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Note XIX.

Thence to Saint Fillan's blessed well, TVhose spring can frenzied dreams dispel, And the crazed brain restore.—P. 52. St Fillan was a Scottish saint of some reputation. Although Popery is, with us, matter of abomination, yet the common people still retain some of the superstitions connected with it. There are, in Perthshire, several wells and springs dedicated to St Fillan, which are still places of pilgrimage and offerings, even among the Protestants. They are held powerful in cases of madness; and, in cases of very late occurrence, lunatics have been left all night bound to the holy stone, in confidence that the saint would cure and unloose them before morning.

NOTES TO CANTO SECOND.

Note I.

The scenes are desart now, and bare, Where flourished once a forest fair.—P. 59Ettricke Forest, now a range of mountainous sheep-walks, was anciently reserved for the pleasure of the royal chace. Since it was disparked, the wood has been, by degrees, almost totally destroyed, although, wherever protected from the sheep, copses soon arise without any planting. When the king hunted there, he often summoned the array of the country to meet and assist his sport. Thus, in 1528, James V. " made proclamation to all lords, barons, gentlemen, landward-men, and freeholders, that they should compear at Edinburgh, with a month's victuals, to pass with the king where he pleased, to danton the thieves of Teviotdale, Anandale, Liddisdale, and other parts of that country; and also warned all gentlemen that had good dogs, to bring them, that he might hunt in the said country, as he pleased: The whilk the Earl of Argyle, the Earl of Huntley, the Earl of Athole, and so all the rest of the gentlemen of the High

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land, did, and brought their hounds with them in like manner, to hunt with the king, as he pleased.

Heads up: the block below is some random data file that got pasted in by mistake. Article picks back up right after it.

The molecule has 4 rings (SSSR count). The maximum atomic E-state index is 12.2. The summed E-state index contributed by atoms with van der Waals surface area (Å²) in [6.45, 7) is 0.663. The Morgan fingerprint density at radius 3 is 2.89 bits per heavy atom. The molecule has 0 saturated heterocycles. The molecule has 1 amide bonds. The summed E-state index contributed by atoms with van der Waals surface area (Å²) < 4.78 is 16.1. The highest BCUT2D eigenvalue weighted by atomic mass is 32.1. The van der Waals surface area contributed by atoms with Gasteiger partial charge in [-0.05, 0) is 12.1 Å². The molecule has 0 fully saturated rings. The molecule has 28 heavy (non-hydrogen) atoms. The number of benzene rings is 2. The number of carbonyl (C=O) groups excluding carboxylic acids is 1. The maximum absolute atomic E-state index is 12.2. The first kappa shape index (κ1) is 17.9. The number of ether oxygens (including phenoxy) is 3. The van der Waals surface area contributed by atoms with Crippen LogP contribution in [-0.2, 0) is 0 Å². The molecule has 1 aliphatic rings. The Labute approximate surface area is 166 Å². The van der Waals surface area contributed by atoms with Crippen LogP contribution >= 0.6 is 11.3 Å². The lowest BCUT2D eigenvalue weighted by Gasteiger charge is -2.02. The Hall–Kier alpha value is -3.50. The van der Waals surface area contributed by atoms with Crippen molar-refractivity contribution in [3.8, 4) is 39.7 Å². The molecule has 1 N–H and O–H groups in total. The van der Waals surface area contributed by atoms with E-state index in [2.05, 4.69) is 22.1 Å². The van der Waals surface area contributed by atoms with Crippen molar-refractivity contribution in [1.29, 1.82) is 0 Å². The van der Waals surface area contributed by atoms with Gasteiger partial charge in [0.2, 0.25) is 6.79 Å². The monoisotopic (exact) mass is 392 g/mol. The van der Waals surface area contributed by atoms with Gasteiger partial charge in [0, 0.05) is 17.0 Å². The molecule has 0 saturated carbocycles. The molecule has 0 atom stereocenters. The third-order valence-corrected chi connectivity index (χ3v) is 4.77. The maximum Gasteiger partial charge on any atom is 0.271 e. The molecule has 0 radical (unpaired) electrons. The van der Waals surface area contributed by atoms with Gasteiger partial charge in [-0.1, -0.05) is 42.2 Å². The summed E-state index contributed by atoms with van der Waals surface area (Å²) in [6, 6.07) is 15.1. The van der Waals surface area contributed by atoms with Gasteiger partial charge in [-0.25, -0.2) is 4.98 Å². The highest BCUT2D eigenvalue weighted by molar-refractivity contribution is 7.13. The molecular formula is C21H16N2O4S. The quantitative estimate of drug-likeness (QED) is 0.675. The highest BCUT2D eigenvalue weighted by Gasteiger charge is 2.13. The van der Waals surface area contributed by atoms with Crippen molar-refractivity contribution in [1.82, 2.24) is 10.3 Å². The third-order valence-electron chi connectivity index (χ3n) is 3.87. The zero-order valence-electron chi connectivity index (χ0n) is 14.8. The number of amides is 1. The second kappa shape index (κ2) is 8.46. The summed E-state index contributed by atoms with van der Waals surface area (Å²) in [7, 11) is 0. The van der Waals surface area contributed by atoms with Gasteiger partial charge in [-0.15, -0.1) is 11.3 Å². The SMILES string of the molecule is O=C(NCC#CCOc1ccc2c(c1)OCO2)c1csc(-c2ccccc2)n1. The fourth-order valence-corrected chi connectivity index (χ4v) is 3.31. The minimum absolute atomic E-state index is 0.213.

"The second day of June, the king past out of Edinburgh to the hunting, with many of the nobles and gentlemen of Scotland with him, to the number of twelve thousand men; and then past to Meggitland, and hounded and hawked all the country and bounds: that is to say, Crammat, Pappertlaw, St Marylaws, Carlavirick, Chapel, Ewindoores, and Longhope. I heard say, he slew, in these bounds, eighteen score of harts-" *

These huntings had, of course, a military character, and attendance upon them was a part of the duty of a vassal. The act for abolishing ward, or military tenures, in Scotland, enumerates the services of hunting, hosting, watching, and warding, as those which were in future to be illegal.

Taylor, the water-poet, has given an account of the mode in which these huntings were conducted in the Highlands of Scotland, in the seventeenth century, having been present at Braemar upon such an occasion:

There did I find the truly noble and right honourable lords, John Erskine, Earl of Marr; James Stuart, Earl of Murray; George Gordon, Earl of Engye, son and heir to the Marquis of Huntly; James Erskine, Earl of Buchan; and John, Lord Erskine, son and heir to the Earl of Marr, and their countesses, with my much honoured, and my last assured and approved friend, Sir William Murray, knight of

* Pitscottje's History of Scotland, folio edition; p. 143.

Abercarney, and hundred of others, knights, esquires, and their followers; all and every man, in general, in one habit, as if Lycurgus had been there, and made laws of equality: For once in the year, which is the whole month of August, and sometimes part of September, many of the nobility and gentry of the kingdom (for their pleasure) do come into these highland countries to hunt; where they do conform' themselves to the habit of the highland-men, who, for the most part, speak nothing but Irish; and, in former time, were those people which were called the Red-shanks. Their habit is—shoes, with but one sole a-piece ; stockings, (which they call short hose) made of a warm stuff of diverse colours, which they call tartan; as for breeches, many of them, nor their forefathers, never wore any, but a jerkin of the same stuff that their hose is of; their garters being bands or wreathes of hay, or straw: with a plaid about their shoulders; which is a mantle of divers colours, much finer and lighter stuff than their hose; with blue flat caps on their heads; a handkerchief, knit with two knots, about their necks: and thus are they attired. Now their weapons are— long bowes and forked arrows, swords and targets, harquebusses, muskets, durks, and Lochaber axes. With these arms I found many of them armed for the hunting. As for their attire, any man, of what degree soever, that comes amongst them, must not disdain to wear it; for if they do, then they will disdain to hunt, or willingly to bring in their dogs ; but if men be kind unto them, and be in their habit, then are they conquered with kindness, and the sport will

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